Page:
Off we go!

We head towards Gomarankadawela through miles and miles of dense jungle with no sign of human inhabitation except for the soldiers dressed up in combat uniforms. They smile at you in unison as you drive past them. Not unexpected. Sri Lankans always have these infectious smiles to greet you. No wonder, they are the most hospitable, friendly people I’ve come across.

The whole village seems from a different era altogether thanks to the absence of all signs of commercialization. Our van parks at the hospital. The staff is thrilled to see the beds. It’s apparent why. The existing maternity bed is a terrible sight.

After donating the beds, we head to a school where my friends are planning to donate bicycles. We learn from the headmaster that there are some students who travel from as far as 12 km to study. Hope those bicycles benefited a few of them at least.

We step out from the headmaster’s room to see all the kids lined up with baskets of fresh flowers in their hands. It’s a Saturday evening, its time for them to pray!

Dusk is nearing and we have to head back to Trinco. After taking a few pictures with the kids, we head out. The scenery is picturesque. The sun is setting at a distance and the sky is playing games with all the colors you can think of on a palette. Not far away, cutting their way through tall grass, I see weary soldiers in their combat uniforms returning from a patrol. Loaded guns in hand, watching each other’s backs, they head towards the road. Looks like a scene right out ‘Apocalypse Now’.

Tuesday, March 20, 2007

A trip to heaven and back - Part 1



The cell phone’s ringing loud. And I mean LOUD. I didn’t tell you what the time is. Did I?

4:30AM. (I know what’s on your mind. “What sort of a time is that to receive a call on a Saturday morning??”)

“Hello! Hello”

Dang it! It’s not a call. It’s the alarm! (I obviously am not smart enough to set a different ring tone for it…grrrr!)

Getting my act together, I realize I am 30 mins away from being picked up to go to Trinco (yea, you heard that right! Trincomalee)

All cool.

I’m in the van, settled cozy on the last seat.

Having dozed off for the first quarter of the journey from Colombo to Trinco, I wake up to my van whizzing past lush green paddy fields and clear blue skies.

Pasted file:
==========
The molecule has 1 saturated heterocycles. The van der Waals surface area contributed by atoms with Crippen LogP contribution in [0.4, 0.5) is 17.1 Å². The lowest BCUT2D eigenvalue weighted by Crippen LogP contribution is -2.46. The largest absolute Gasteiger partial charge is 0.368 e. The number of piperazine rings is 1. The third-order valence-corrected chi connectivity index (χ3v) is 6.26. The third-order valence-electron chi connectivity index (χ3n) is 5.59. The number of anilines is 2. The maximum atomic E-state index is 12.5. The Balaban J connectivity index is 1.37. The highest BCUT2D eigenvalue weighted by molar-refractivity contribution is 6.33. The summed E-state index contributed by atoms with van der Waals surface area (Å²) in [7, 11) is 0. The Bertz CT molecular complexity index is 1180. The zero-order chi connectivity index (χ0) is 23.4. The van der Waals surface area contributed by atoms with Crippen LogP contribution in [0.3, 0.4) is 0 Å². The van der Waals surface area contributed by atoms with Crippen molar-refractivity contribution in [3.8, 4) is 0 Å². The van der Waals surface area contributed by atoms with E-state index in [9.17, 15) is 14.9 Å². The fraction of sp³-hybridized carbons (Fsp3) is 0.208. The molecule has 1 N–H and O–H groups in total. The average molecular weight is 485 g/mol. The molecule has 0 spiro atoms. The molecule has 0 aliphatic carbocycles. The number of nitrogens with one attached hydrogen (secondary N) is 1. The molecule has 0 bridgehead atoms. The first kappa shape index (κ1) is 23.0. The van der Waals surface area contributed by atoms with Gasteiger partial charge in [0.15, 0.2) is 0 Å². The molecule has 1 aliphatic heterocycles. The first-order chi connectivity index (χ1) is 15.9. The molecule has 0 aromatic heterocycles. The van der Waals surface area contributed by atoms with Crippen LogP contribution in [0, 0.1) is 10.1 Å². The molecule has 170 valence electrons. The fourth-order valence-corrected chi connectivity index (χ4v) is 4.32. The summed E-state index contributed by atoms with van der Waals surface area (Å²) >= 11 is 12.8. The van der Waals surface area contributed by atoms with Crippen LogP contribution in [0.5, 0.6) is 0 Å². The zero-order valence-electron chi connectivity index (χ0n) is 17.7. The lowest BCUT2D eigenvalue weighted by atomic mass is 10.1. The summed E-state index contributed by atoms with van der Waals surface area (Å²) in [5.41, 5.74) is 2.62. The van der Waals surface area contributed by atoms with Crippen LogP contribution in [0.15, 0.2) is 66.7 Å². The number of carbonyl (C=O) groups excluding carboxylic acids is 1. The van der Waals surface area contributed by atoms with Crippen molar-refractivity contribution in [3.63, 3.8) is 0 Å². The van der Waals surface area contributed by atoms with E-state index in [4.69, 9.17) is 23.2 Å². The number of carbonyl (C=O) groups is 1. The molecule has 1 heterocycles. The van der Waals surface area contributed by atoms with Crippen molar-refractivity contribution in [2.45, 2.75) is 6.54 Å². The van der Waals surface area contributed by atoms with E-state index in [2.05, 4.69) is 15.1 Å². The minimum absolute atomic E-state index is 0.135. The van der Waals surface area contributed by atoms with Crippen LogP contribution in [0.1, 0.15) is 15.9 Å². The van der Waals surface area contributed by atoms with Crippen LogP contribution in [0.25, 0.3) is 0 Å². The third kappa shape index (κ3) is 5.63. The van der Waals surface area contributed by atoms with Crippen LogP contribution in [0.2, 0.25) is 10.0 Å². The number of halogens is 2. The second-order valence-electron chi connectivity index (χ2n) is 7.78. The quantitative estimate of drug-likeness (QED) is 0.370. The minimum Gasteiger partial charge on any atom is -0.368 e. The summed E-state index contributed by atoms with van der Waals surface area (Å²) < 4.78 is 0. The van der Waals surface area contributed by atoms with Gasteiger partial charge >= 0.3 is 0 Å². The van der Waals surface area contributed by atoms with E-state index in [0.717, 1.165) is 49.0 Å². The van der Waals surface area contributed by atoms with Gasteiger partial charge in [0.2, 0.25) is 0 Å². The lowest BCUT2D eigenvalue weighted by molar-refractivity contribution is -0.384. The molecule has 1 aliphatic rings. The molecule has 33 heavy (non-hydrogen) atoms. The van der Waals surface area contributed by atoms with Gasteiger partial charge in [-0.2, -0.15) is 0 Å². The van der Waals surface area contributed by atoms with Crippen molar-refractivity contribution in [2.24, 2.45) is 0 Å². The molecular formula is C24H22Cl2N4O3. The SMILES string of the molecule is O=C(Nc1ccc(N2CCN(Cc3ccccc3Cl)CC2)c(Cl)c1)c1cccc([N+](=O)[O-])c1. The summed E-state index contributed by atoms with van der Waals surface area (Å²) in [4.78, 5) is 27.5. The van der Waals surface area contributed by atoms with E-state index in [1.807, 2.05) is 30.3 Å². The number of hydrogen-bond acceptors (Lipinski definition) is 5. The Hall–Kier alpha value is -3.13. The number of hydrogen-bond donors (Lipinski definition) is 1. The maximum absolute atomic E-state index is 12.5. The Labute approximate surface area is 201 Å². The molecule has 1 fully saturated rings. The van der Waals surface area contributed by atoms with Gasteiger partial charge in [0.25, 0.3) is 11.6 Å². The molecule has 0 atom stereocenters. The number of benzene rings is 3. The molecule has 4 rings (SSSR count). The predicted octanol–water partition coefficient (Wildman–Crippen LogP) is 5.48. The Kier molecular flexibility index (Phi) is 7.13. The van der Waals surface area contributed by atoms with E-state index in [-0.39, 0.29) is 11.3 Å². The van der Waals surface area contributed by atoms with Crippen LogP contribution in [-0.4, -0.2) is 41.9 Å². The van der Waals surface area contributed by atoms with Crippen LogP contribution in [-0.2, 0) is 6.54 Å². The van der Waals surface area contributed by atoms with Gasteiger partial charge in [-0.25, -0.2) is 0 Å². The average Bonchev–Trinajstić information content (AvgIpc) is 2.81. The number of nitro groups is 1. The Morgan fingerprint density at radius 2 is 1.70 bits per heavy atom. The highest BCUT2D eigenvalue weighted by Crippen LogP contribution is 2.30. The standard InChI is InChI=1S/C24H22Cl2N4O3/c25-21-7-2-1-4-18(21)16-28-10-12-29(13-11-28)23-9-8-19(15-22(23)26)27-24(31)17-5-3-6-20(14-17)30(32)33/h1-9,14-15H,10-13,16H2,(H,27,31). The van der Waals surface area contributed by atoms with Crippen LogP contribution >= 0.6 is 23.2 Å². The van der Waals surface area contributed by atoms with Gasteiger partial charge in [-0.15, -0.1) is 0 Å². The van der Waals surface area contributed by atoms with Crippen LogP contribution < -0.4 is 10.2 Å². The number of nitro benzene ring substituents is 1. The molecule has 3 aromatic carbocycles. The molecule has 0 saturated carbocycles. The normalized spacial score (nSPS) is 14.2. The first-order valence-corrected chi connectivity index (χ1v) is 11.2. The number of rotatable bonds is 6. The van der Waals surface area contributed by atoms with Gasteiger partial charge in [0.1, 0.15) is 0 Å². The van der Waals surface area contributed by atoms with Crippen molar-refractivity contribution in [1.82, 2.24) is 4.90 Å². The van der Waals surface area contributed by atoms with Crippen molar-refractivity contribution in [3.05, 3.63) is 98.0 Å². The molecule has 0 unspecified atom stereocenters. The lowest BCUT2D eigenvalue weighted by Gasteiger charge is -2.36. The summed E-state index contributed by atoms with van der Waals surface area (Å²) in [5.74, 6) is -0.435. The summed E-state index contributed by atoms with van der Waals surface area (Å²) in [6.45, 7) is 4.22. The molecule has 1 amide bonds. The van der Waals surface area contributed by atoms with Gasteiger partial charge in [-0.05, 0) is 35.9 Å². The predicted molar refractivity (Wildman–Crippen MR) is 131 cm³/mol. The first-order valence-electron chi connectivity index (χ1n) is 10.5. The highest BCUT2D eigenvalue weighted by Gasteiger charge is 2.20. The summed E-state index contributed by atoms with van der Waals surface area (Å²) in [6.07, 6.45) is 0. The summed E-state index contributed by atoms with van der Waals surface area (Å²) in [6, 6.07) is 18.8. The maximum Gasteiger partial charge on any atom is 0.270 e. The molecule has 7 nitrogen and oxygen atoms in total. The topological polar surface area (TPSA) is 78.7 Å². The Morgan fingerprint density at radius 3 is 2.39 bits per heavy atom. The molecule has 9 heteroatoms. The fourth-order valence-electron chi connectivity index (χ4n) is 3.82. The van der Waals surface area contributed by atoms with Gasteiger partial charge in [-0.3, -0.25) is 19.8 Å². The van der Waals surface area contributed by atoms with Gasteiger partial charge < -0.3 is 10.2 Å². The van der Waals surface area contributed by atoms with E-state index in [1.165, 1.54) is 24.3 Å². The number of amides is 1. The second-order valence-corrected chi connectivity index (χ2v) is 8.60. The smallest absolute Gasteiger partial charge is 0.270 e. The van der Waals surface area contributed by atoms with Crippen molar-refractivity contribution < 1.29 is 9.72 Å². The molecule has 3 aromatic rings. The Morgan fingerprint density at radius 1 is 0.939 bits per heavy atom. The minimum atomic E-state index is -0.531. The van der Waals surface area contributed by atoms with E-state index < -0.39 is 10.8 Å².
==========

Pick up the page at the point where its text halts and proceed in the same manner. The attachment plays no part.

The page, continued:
Awake and all charged up, I do what I do best: Stare (dumbfounded) at all that we are whizzing past.

When I was in high school, to keep myself awake to study for those dreadful board exams, all I needed was the aroma from a hot cup of fresh filter coffee. It used to get me all charged up. It still does.

But somehow, the sight of this natural splendor has a far superior effect in charging me up.

I’ve been in Sri Lanka for a year now and have traveled widely. Everywhere I’ve been, the country’s natural beauty has never failed to fascinate me. To be honest, I have waited for this day to come. The day when my patience and curiosity get rewarded with a weekend in the East of Sri Lanka.

Driving through Kaudulla National Park is refreshing. The wildlife is spectacular. (At work, all through the week, I see ‘wild life’ of another kind. The kind you come across in Advertising)

“Look left…..”

I swing my neck doing 180 degrees in 0.07 seconds. Never mind the crackling sound, what my eyes see is worth a thousand snapshots. A serene lake…blue…so BLUE it would put most paint manufacturers to shame.

My van slows down. Ralph, my Dutch friend, is busy clicking away with his 8 mega pixel camera, while I’m just soaking all this in. No pictures, no video…nothing can match the real experience (Also helps if your camera is conked and the best you can take away is the ‘experience’)

Anyways, the whole point of this trip is to donate a maternity bed and trolley to ahospital in Gomarankadawela, a needy village in the East.

My van’s following the truck carrying the beds.

The movement is ‘stop-and-go’ thanks to the frequent checkpoints (‘Stop-and-go’ traffic rang a bell, didn’t it?) But I appreciate it. It gives me more time to admire all the beauty around me.

We get to Trinco around 2 pm.